Monday, June 14, 2004

Harry Potter and the Prisoner of Azkaban

You may consider me a good boy.

I waited over than a week to ruin the movie for all of those who read this (like three people), and who have yet to see the new Harry Potter movie (all three of you).

I have to start off by saying that I really liked this movie, despite all that I’m going to write here. The acting was good. The set direction was amazing. Costumes were wonderful. Directing was great. I walked out of the theater with a big grin on my face. Even being nearly hit by a car running a red light couldn’t wipe the smile away. I couldn’t help myself. I was even blown away by the score. I don’t think John Williams has ever written anything this good.

After watching the movie, I felt safe reading many of the reviews that would be posted later in the morning. (For those who do not know, I went to the midnight showing the day it opened. I’m that obsessed/sad, but not obsessed/sad enough to dress-up like so many others did.) Reading the reviews, I was surprised at how many of the writers kept commenting on how old the three stars are. They wrote things like, “No longer children, the stars of Harry Potter...” or “The kids are growing up, how will this be dealt with?” and other things. Have so few of the reviews read the books that they don’t know that each one takes place in a school year and, therefore, the kids age a year every book? Did they not notice how the teasers and trailers all mentioned it being Year 3 at Hogwarts? Was there no research done? Didn’t the press release say anything? Couldn’t they have spoken with a 10-year old son/daughter, niece/nephew, kid off the street to find out about this? Why do so many of them seem nervous that the stars are getting older when the characters are supposed to get older? It’s not like the confusing crap with The Hunt for Red October, Patriot Games, Clear and Present Danger, and The Sum of All Fears Jack Ryan bullshit. Did they go crazy about three actors playing the same role?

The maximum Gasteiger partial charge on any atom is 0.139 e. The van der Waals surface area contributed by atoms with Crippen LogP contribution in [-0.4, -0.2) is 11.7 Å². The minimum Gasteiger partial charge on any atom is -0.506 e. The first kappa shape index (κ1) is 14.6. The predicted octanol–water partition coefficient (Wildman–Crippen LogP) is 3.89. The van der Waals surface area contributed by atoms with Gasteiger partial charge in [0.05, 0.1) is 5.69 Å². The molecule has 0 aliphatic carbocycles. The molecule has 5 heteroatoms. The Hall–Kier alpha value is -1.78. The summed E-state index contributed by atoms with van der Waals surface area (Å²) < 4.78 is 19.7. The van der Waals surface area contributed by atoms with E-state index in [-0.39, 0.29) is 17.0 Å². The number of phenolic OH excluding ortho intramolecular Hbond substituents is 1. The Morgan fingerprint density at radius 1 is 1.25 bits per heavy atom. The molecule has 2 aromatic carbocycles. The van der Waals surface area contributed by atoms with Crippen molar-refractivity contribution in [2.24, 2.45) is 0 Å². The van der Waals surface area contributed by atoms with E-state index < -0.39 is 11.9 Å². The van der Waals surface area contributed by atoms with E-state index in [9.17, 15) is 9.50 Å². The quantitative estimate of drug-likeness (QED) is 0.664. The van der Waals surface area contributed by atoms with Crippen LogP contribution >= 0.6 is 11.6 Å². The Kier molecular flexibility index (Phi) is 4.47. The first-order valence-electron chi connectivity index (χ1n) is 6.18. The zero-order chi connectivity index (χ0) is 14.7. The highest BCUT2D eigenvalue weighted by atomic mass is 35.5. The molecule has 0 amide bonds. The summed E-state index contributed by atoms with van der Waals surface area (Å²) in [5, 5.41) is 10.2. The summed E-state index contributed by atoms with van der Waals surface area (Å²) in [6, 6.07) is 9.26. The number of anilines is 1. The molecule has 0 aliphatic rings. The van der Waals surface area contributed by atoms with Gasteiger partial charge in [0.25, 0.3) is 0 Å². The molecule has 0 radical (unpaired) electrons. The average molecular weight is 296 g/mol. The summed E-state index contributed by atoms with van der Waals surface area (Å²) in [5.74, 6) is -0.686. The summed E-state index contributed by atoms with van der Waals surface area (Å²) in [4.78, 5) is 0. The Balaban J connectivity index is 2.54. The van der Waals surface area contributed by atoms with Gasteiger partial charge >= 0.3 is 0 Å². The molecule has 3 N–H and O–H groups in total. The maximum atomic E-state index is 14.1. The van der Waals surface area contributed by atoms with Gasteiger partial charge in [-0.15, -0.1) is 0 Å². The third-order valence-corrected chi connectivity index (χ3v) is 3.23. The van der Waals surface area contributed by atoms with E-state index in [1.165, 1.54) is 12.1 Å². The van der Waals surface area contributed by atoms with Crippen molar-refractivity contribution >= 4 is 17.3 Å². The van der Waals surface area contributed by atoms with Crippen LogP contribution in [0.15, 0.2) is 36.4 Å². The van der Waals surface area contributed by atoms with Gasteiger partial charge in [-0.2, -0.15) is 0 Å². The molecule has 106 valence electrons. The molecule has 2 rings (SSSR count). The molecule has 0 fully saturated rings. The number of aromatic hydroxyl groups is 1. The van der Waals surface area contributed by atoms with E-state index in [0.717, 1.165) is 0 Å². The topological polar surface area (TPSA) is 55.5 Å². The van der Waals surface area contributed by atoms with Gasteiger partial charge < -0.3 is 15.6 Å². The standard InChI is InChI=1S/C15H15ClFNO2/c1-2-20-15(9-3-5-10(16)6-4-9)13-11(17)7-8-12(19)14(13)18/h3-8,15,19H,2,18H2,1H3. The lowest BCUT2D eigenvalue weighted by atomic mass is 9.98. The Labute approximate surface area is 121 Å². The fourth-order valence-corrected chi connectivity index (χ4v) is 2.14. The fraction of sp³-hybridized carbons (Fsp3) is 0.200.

Now I’m off topic. Back to Harry Potter.

I was surprised at the beginning of the flick. Not enough Dursleys. Not enough explanation. Not enough Aunt Marge. And Ripper was not the big dog I pictured. Why did they need more? To really show why Harry hated Aunt Marge. There wasn’t nearly enough. We got her walking through the door, then the dinner where Harry puffs her up. (Kudos to everyone for keeping Aunt Marge’s line where she compares Lily Potter to a bitch. Never thought I’d hear that word in this movie, even though it is in the book.) I wanted the slow week of torture. I wanted to see Harry doing everything he could to not punch her in the nose just so he could go to Hogsmeade on weekends. But those extra 5-10 minutes of movie probably weren’t filmed (especially considering the Dursleys won’t even be in the next film). Dudley watching a TV set in each scene was wonderful, though.

The Knight Bus was spectacular. From it’s first CRACK to its final zoom away. The way Stan Shunpike could just stand there as the bus dodged traffic and stopped for old women while Harry was thrown around, wonderful. And Stan’s whole bored demeanor, as if he’d seen everything all already. I only wish that they’d have shown an inanimate object or two (mail box or street light or bus bench) hopping out of the bus’s way.